“Good point.”

Cosmo and Murphy burst through the edge of the pathway and ended up in the backyards of one of the suburban neighborhoods near Green Park. The fairy pursued them, and Cosmo swore that the pink glow was turning crimson.

“Is this how it ends?” Cosmo asked.

“If it is,” Murphy said, “are those going to be your last words?”

“Really?” Cosmo said. “That’s what you’re thinking about right now?”

“Last words are important,” Murphy said, backing away from the advancing fairy. “It’s how we’ll go down in history.”

“If we both die right now,” Cosmo said, “there is no one else to hear our last words. So it doesn’t matter what we say and why am I arguing with you about this–”

Both men screamed when a shotgun rang out and the pink fairy was gone.

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Posted by on January 22, 2017 in Scribbles


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Sunday Scribble – “Twin Kings Part Two”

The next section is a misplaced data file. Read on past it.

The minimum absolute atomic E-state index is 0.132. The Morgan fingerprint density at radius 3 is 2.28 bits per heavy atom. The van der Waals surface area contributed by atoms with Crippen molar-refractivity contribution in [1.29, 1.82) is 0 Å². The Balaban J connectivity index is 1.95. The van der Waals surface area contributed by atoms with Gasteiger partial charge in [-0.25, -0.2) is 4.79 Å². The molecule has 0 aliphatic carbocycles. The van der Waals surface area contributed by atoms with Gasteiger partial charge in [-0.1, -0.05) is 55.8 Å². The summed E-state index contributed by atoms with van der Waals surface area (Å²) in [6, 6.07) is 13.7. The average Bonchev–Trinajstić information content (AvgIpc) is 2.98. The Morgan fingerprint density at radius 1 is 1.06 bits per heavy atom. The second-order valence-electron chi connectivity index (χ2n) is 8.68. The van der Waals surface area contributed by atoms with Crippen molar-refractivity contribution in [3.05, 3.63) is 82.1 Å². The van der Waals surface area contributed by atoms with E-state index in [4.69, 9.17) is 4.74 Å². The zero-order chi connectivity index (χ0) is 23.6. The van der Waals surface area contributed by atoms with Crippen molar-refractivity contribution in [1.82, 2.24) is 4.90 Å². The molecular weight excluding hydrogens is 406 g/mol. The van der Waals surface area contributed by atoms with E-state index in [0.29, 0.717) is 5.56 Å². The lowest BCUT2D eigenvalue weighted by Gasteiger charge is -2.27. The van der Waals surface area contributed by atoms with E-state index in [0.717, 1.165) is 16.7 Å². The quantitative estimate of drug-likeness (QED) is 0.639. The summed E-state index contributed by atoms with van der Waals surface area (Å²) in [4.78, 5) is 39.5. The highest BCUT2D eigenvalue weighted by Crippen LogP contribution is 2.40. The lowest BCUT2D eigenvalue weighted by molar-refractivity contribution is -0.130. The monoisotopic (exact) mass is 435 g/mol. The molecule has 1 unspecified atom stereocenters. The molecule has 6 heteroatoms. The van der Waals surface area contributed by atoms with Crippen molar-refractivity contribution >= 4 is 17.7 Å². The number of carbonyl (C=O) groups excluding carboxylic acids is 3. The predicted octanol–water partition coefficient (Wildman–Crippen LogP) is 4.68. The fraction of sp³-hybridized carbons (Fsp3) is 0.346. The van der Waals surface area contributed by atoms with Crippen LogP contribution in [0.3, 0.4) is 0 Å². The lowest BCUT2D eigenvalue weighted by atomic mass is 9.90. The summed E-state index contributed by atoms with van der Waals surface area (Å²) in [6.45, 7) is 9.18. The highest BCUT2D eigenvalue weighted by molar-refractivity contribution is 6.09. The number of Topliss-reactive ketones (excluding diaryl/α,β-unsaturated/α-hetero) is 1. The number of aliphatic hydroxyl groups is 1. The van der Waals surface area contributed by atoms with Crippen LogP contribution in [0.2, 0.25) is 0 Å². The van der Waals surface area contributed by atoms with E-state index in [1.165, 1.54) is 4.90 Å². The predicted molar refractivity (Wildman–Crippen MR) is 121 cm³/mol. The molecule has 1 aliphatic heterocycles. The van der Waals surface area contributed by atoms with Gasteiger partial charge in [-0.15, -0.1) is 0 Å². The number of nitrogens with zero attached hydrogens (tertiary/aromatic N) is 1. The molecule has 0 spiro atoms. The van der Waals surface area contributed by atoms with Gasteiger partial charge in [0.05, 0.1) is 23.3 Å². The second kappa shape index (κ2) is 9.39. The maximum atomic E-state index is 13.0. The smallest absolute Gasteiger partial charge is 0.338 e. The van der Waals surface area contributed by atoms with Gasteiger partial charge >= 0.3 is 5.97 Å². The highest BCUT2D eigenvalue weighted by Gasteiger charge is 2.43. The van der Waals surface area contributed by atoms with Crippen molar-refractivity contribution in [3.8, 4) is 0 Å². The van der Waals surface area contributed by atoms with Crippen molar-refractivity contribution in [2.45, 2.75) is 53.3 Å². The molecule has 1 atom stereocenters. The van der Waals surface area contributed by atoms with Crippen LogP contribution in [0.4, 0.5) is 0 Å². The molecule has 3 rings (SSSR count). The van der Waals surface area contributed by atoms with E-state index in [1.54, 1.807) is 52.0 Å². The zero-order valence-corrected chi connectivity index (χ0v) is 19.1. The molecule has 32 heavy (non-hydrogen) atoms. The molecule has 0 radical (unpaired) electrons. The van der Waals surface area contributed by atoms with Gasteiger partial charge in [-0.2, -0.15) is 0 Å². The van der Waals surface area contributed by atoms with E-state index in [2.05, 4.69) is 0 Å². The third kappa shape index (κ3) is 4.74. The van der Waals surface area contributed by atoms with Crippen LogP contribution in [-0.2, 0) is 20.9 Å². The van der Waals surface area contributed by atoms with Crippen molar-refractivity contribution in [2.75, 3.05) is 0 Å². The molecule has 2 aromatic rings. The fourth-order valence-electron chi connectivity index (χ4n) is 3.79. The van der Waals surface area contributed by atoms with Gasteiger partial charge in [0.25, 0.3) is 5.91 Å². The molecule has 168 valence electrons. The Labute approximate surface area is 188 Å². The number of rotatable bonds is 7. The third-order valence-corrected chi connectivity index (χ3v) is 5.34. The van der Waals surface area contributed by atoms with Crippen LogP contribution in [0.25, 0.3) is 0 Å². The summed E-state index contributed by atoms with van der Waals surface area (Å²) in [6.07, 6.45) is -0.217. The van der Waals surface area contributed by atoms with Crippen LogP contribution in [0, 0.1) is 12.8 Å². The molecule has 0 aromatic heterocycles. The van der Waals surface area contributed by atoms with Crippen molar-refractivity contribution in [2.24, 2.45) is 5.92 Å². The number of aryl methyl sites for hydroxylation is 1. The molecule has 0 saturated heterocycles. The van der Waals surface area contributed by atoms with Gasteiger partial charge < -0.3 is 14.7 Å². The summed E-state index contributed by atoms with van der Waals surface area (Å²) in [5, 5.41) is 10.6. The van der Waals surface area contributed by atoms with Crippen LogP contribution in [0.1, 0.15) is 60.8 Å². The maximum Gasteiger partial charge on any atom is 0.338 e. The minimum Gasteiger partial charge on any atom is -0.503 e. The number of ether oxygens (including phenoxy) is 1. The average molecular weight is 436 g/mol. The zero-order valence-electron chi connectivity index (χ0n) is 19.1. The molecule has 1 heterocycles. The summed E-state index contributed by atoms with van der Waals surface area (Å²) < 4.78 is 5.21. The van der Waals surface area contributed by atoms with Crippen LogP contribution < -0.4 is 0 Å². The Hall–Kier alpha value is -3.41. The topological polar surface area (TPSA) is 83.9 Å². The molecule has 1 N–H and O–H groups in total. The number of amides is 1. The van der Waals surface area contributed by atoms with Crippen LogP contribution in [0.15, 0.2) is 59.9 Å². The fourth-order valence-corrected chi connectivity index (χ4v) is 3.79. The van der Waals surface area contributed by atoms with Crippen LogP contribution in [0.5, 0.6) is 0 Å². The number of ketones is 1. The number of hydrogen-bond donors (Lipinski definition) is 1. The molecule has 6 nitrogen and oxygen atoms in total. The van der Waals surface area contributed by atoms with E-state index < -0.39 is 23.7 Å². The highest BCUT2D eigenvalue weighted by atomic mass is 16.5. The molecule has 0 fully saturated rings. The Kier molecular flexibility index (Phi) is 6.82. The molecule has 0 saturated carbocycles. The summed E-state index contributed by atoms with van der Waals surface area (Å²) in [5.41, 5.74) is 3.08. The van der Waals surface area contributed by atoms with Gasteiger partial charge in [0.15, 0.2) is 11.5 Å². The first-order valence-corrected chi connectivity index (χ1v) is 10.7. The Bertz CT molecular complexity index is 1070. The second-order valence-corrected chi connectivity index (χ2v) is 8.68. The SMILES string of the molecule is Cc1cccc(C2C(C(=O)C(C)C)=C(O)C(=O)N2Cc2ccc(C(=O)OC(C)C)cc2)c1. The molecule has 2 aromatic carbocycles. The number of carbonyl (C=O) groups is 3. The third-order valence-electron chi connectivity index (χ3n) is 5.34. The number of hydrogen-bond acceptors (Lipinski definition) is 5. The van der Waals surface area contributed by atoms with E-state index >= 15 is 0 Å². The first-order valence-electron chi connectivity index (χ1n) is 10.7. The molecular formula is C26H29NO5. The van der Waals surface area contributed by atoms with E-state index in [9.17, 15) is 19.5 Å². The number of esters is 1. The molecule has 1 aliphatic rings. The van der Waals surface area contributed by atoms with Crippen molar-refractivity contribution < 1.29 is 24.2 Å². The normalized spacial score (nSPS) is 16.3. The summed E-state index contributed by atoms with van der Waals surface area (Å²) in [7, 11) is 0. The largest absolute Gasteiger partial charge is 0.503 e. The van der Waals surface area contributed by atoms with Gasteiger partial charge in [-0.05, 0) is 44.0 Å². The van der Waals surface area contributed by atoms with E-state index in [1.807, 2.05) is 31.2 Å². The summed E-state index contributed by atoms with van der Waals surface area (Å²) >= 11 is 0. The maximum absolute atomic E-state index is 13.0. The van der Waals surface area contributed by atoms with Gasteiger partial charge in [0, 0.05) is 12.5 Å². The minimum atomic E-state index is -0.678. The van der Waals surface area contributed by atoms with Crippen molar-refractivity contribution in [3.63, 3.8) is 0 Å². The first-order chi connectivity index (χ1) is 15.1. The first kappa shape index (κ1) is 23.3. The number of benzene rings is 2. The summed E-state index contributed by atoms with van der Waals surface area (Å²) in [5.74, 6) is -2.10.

Twin Kings
Part Two

Sterling watched as Pearl was spun around in sync with the other couples on the floor by Jett, and Sterling was curious if Jett was aware that he was second-best to their sister. Sterling and Pearl had already had a dance together, and Sterling did not recall seeing Jett have the pleasure of watching the pair.

It mattered not, he supposed. Sterling knew that he had his sister’s support, and that was more important than seeing Jett’s jealousy.

“My lord.”

Sterling turned his gaze from his siblings and onto one of the knights in front of him. “Yes, Sir Galin?”

“I was curious if you have an idea as to where you wish to start your pilgrimage,” Galin said. Galin was a knight of the Southridge division, one where the rough lands bred muscular people born to survive in the wilds. Galin was a surefire choice for Sterling’s band across the land.

“I wish to see the wyvern grounds,” Sterling admitted. “Imagine the glory and honor that we would gain if we tamed and returned home with such creatures. My brother claims to be a master of fire magic. I long to see his expression when I come home riding atop a creature that breathes the flames he says he can control!”

The entourage of knights and soldiers chuckled appreciatively, and Sterling returned his attention to the dance floor. His gaze caught his mother’s, and he inclined his head politely to the queen. She returned the gesture from her throne, but he was sure she would much rather him mingle with the women of the court.